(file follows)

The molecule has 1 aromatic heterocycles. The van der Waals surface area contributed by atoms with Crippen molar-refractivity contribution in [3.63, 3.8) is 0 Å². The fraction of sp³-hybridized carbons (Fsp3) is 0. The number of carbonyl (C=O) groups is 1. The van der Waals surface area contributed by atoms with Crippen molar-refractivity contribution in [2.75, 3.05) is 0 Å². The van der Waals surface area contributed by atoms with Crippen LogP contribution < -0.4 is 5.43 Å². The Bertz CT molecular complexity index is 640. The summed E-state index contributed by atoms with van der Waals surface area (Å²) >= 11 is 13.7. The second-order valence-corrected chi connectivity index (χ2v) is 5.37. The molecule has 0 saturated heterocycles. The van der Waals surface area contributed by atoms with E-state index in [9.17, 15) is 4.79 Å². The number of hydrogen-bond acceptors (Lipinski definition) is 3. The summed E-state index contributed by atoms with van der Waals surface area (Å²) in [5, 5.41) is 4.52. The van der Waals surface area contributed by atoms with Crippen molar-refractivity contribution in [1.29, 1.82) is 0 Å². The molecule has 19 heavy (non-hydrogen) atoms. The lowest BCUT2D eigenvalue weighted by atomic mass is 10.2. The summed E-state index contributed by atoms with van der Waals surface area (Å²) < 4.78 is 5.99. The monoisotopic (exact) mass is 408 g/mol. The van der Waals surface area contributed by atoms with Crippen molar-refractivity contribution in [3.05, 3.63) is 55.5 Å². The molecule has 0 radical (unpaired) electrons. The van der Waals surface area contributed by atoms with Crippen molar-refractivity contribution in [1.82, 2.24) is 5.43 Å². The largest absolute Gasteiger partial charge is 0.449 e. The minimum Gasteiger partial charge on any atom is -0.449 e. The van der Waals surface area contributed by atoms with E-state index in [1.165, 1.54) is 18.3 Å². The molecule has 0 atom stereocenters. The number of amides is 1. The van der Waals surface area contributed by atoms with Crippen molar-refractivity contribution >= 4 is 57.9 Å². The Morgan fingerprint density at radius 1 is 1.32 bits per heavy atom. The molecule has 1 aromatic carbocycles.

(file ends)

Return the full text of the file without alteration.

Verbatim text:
The molecule has 1 aromatic heterocycles. The van der Waals surface area contributed by atoms with Crippen molar-refractivity contribution in [3.63, 3.8) is 0 Å². The fraction of sp³-hybridized carbons (Fsp3) is 0. The number of carbonyl (C=O) groups is 1. The van der Waals surface area contributed by atoms with Crippen molar-refractivity contribution in [2.75, 3.05) is 0 Å². The van der Waals surface area contributed by atoms with Crippen LogP contribution < -0.4 is 5.43 Å². The Bertz CT molecular complexity index is 640. The summed E-state index contributed by atoms with van der Waals surface area (Å²) >= 11 is 13.7. The second-order valence-corrected chi connectivity index (χ2v) is 5.37. The molecule has 0 saturated heterocycles. The van der Waals surface area contributed by atoms with E-state index in [9.17, 15) is 4.79 Å². The number of hydrogen-bond acceptors (Lipinski definition) is 3. The summed E-state index contributed by atoms with van der Waals surface area (Å²) in [5, 5.41) is 4.52. The van der Waals surface area contributed by atoms with Crippen molar-refractivity contribution in [1.29, 1.82) is 0 Å². The molecule has 19 heavy (non-hydrogen) atoms. The lowest BCUT2D eigenvalue weighted by atomic mass is 10.2. The summed E-state index contributed by atoms with van der Waals surface area (Å²) < 4.78 is 5.99. The monoisotopic (exact) mass is 408 g/mol. The van der Waals surface area contributed by atoms with Crippen molar-refractivity contribution in [3.05, 3.63) is 55.5 Å². The molecule has 0 radical (unpaired) electrons. The van der Waals surface area contributed by atoms with Crippen molar-refractivity contribution in [1.82, 2.24) is 5.43 Å². The largest absolute Gasteiger partial charge is 0.449 e. The minimum Gasteiger partial charge on any atom is -0.449 e. The van der Waals surface area contributed by atoms with E-state index in [1.165, 1.54) is 18.3 Å². The molecule has 0 atom stereocenters. The number of amides is 1. The van der Waals surface area contributed by atoms with Crippen molar-refractivity contribution >= 4 is 57.9 Å². The Morgan fingerprint density at radius 1 is 1.32 bits per heavy atom. The molecule has 1 aromatic carbocycles.